courtesy of Chateau Olivier


Even when you own a property for centuries, sometimes you don’t know what’s there.

In 1886, Alexandre de Bethmann, mayor of Bordeaux and a member of a family with a long legacy in European banking and business (some of which helped finance the construction of the Eifflel Tower), purchased Chateau Olivier, a 528-acre estate located in what is now the Pessac-Leognan (Pay-sac Lay-yhown) appellation, one of Bordeaux’s most important.

With a tower and drawbridge, surrounded by a moat, centuries-old oak trees, and records of knights and noble visitors dating back to the 12th century, Chateau Olivier is the idealized minds-eye picture that many wine consumers have of a Bordeaux chateau.

After its purchase, the Bethmanns leased the vineyards for 150 years to the Bordeaux wine merchant company, Louis Eschenauer, while retaining the use of the chateau for themselves.

Alexandre de Bethmann in NYC

In 1961, the next Alexandre de Bethmann was born in Paris. When he was three-years-old, the family moved to New York City where his father, Jean-Jacques—continuing the family’s history in financial matters–worked as a stockbroker on Wall Street. When he returned to Paris a decade later, he maintained the tradition of using Chateau Olivier as a country home.  But in 1982, Jean-Jacques terminated the lease agreement and began managing the vineyard with the assistance of agronomist and winemaker Laurent Lebrun.

After earning his MBA degree from Duke University in 1987, Alexandre began his own career on Wall Street. For the next 15 years life continued its normal flow.

Things started changing in the new millennium. In 2002, the Bethmanns discovered a map from 1776 that showed vineyards planted on a plot of land that was at the time, a wooded area. Jean-Jacques ordered a soil analysis of the entire estate and it revealed a 15-acre forested section of compact gravel—the ideal soil for growing cabernet sauvignon. The following year, the trees were felled and the new vineyard was planted with cabernet sauvignon. They named it Bel Air.

In 2010, at the request of his father, Alexandre performed an audit of the chateau’s business. It resulted in a new winery and shifting business procedures. After the death of his father two years later, Alexandre assumed responsibility for Chateau Olivier, dividing his time between New York and Bordeaux.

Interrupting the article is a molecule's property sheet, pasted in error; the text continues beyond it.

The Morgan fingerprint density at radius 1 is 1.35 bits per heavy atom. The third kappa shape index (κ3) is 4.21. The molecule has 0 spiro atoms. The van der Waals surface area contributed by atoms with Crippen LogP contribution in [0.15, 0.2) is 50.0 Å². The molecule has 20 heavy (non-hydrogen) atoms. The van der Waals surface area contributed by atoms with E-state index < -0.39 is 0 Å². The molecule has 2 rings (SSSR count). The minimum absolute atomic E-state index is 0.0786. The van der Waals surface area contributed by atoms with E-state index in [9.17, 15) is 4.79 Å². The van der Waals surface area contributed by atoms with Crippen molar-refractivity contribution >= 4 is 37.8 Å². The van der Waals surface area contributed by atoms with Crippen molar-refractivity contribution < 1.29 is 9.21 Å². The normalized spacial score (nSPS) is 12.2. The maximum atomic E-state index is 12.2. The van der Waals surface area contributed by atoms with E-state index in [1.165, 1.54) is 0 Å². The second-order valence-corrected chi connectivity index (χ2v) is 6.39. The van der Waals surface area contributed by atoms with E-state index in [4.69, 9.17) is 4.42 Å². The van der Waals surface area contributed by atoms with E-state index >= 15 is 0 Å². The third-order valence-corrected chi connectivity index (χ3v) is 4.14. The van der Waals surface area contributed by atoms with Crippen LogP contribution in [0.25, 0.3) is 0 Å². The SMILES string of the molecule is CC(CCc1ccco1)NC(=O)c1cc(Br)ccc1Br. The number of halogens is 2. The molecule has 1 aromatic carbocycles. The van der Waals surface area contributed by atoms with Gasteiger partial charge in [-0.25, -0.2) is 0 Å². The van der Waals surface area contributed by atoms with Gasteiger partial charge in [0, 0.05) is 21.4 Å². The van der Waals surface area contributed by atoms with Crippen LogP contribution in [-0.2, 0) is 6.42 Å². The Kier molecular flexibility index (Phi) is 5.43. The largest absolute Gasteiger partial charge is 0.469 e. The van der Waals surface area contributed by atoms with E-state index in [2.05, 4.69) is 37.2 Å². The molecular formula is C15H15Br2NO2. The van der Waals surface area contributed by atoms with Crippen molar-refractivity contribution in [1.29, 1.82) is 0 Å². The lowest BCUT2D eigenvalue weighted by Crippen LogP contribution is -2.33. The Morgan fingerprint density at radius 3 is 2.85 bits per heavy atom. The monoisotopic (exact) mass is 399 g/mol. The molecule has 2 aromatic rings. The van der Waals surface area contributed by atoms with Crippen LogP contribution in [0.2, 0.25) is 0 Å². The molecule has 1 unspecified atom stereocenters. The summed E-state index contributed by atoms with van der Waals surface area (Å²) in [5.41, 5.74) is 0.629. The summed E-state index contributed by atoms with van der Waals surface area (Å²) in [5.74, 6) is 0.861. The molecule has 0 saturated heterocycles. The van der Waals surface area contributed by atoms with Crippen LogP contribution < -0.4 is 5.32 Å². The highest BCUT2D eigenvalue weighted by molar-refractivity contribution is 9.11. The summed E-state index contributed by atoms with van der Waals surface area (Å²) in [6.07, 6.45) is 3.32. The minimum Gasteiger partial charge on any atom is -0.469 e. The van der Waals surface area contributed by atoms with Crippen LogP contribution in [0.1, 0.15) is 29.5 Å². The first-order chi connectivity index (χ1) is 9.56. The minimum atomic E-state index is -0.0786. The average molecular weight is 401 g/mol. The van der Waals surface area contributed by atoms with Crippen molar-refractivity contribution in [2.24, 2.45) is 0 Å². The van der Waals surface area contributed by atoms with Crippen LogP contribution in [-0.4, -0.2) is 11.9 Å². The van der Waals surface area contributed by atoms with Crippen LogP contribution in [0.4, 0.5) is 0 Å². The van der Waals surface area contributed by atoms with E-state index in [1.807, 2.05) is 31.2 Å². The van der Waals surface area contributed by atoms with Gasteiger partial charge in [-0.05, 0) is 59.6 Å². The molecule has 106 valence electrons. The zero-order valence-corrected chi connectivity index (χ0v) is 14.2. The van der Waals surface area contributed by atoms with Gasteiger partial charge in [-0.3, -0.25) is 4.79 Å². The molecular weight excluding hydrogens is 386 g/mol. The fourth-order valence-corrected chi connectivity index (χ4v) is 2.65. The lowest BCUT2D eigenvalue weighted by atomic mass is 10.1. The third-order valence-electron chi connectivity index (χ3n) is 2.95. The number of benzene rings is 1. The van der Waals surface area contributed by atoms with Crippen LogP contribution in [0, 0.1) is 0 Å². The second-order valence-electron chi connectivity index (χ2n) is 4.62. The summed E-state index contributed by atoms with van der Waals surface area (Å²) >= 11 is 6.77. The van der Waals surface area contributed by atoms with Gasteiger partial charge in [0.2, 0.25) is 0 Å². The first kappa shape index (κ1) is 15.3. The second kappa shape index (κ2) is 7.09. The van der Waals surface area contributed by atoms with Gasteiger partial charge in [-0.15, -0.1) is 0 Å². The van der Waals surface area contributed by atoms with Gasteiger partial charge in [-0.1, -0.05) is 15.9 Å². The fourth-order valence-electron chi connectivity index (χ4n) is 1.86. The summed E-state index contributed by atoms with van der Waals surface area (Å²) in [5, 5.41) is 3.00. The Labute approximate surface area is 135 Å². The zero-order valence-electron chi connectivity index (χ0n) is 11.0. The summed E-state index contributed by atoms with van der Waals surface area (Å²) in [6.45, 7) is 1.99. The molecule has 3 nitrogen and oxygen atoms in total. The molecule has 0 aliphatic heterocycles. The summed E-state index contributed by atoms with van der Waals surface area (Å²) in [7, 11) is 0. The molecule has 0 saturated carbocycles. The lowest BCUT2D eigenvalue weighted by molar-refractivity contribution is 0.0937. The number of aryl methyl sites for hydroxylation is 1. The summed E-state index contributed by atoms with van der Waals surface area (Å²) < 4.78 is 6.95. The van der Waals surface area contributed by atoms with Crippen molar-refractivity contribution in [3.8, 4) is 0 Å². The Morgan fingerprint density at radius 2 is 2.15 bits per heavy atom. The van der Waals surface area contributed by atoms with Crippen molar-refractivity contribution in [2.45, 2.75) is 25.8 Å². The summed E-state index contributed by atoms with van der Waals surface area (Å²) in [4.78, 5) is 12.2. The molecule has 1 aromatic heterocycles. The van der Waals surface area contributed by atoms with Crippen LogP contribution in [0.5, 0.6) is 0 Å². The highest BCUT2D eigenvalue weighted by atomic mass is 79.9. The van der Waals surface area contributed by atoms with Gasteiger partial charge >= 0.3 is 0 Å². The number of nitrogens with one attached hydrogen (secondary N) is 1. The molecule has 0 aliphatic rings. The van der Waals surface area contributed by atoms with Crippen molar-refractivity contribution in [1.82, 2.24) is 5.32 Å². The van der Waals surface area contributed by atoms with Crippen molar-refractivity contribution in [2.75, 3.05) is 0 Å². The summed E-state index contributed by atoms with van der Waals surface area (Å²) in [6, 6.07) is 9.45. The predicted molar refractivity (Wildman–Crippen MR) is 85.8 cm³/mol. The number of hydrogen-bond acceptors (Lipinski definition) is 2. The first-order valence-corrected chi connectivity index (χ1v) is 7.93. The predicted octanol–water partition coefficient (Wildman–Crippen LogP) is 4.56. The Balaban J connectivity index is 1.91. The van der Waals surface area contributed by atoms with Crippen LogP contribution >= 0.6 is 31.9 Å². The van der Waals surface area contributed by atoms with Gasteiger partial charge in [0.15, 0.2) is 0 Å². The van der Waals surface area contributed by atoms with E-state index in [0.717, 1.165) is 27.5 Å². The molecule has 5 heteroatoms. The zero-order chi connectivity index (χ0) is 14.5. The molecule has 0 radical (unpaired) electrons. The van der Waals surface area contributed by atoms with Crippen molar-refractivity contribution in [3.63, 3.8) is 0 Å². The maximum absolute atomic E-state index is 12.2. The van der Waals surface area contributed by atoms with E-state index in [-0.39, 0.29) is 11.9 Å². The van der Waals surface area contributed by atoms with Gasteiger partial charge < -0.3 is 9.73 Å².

At a recent luncheon in Manhattan, Alexandre said the reclaimed Bel Air parcel was a “game changer” for the estate. Chateau Olivier’s long-time agronomist and winemaker Laurent Lebrun began harvesting Bel Air’s cabernet sauvignon grapes in 2006, incorporating them with Chateau Olivier’s merlot and petit verdot for its estate wine, or Grand Vin in Bordeaux’s wine lexicon.

Pessac-Leognan and the adjacent Graves, are the only major Bordeaux appellations permitted to produce red and white wines under their respective appellation labels. Chateau Olivier is one of a handful that is ranked Grand Cru Classe for both wines.

We began our tasting with the 2014 Chateau Olivier Blanc Pessac-Leognan. With 78 percent sauvignon blanc, the wine’s citrus-y pineapple and grapefruit aromas are front and center. The 20 percent semillon and 2 percent muscadelle softens sauvignon blancs natural acidity, and brings a round, full mouthfeel that reminded me of why I love lemonade on a hot, summer day. And the long, citrus-flavored finish underlined with a mineral dryness, instilled a desire for a second glass. 94 points. Retail prices range from $35 to $48, shop accordingly.

Our red wine mini-vertical started with the 2015 Chateau Olivier Pessac-Leognan that included 24 percent of Bel Air’s cabernet sauvignon in its blend of 55 percent cabernet sauvignon, 40 percent merlot and 5 percent petit verdot. Elegance permeates this vintage—aromas of blackberry and black olive with integrated tannins carrying the delicious, ripe blackberry and black-cherry-flavored fruit. It glides to a seamless, lingering finish. This barrel sample will be bottled later this year. 91-93 points. Future prices (amount paid before delivery in 2018) are an extremely reasonable $30 to $32; prices are usually higher after the wine is released to the market.

The Bel Air plot contributed 18 percent of the 60 percent cabernet sauvignon in the 2012 Chateau Olivier Pessac Leognan, with merlot fulfilling the balance.

I was greeted by black-cherry and cedar aromas, and welcomed the very tasty black-plum fruit flavor laced with plush tannins that let the wine finish on its pleasing fruit. It’s good for current drinking. 91 points.  Expect to pay a very reasonable $35 to $45.

Fourteen percent of the Bel Air cabernet sauvignon is contributed to the refined 2010 Chateau Olivier Pessac-Leognan. The balance of the blend follows winemaker Lebrun’s recipe of 60 percent cabernet sauvignon, 40 percent merlot.

The 2010 Olivier reflected the style and substance of the 2012 wine with its black plum and cedar aromas, and very drinkable black fruit intertwined with soft tannins and a long, balanced finish. 90 points. Retail is a wide range of $36 to $51.

While the 2010 Chateau Olivier shares the aromas and fruit profiles—along with the round, appealing structure of the 2012 Grand Vin—I was focused on what the Bel Air cabernet sauvignon contributed.

Bordeaux’s 2010 vintage was substantially better than the 2012, and all things being equal, the 2010 Chateau Olivier should have been a bigger wine in all aspects: aroma to flavor to structure. But it wasn’t: The 2012 Olivier was its equal. In my opinion, what made it so was the Bel Air fruit. There was 4 percent more in the 2012—and the vines were two years older. To me, it showed the Bethmanns were right to declare the discovery of the ancient vineyard, and their replanting as Bel Air was, indeed, a “game changer.”

Photos by John Foy